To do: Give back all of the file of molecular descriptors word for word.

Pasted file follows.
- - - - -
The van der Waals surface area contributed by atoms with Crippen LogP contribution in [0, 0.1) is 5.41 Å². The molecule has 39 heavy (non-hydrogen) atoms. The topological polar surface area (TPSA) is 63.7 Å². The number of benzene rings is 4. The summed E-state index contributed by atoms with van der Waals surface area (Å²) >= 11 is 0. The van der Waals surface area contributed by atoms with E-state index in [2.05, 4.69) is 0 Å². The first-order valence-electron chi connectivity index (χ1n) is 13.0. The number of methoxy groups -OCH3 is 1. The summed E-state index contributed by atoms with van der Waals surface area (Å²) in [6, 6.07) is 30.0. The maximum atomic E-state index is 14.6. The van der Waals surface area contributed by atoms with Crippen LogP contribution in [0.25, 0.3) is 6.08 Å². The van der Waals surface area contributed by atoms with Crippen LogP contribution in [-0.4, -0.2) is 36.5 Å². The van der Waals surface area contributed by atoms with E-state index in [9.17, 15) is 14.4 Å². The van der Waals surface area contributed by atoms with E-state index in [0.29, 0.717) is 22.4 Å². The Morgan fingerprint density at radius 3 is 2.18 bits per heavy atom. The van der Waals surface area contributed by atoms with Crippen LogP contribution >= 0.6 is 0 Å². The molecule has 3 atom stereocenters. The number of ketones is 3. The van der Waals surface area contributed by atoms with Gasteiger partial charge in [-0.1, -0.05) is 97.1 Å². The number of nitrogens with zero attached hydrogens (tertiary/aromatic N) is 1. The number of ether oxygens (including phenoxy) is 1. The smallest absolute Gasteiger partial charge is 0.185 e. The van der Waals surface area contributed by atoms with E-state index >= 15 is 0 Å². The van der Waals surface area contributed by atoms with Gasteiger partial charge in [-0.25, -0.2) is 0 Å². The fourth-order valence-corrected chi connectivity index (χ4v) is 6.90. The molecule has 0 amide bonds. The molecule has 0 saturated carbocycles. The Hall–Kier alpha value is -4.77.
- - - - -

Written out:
The van der Waals surface area contributed by atoms with Crippen LogP contribution in [0, 0.1) is 5.41 Å². The molecule has 39 heavy (non-hydrogen) atoms. The topological polar surface area (TPSA) is 63.7 Å². The number of benzene rings is 4. The summed E-state index contributed by atoms with van der Waals surface area (Å²) >= 11 is 0. The van der Waals surface area contributed by atoms with E-state index in [2.05, 4.69) is 0 Å². The first-order valence-electron chi connectivity index (χ1n) is 13.0. The number of methoxy groups -OCH3 is 1. The summed E-state index contributed by atoms with van der Waals surface area (Å²) in [6, 6.07) is 30.0. The maximum atomic E-state index is 14.6. The van der Waals surface area contributed by atoms with Crippen LogP contribution in [0.25, 0.3) is 6.08 Å². The van der Waals surface area contributed by atoms with Crippen LogP contribution in [-0.4, -0.2) is 36.5 Å². The van der Waals surface area contributed by atoms with E-state index in [9.17, 15) is 14.4 Å². The van der Waals surface area contributed by atoms with E-state index in [0.29, 0.717) is 22.4 Å². The Morgan fingerprint density at radius 3 is 2.18 bits per heavy atom. The van der Waals surface area contributed by atoms with Crippen LogP contribution >= 0.6 is 0 Å². The molecule has 3 atom stereocenters. The number of ketones is 3. The van der Waals surface area contributed by atoms with Gasteiger partial charge in [-0.1, -0.05) is 97.1 Å². The number of nitrogens with zero attached hydrogens (tertiary/aromatic N) is 1. The number of ether oxygens (including phenoxy) is 1. The smallest absolute Gasteiger partial charge is 0.185 e. The van der Waals surface area contributed by atoms with E-state index >= 15 is 0 Å². The van der Waals surface area contributed by atoms with Gasteiger partial charge in [-0.25, -0.2) is 0 Å². The fourth-order valence-corrected chi connectivity index (χ4v) is 6.90. The molecule has 0 amide bonds. The molecule has 0 saturated carbocycles. The Hall–Kier alpha value is -4.77.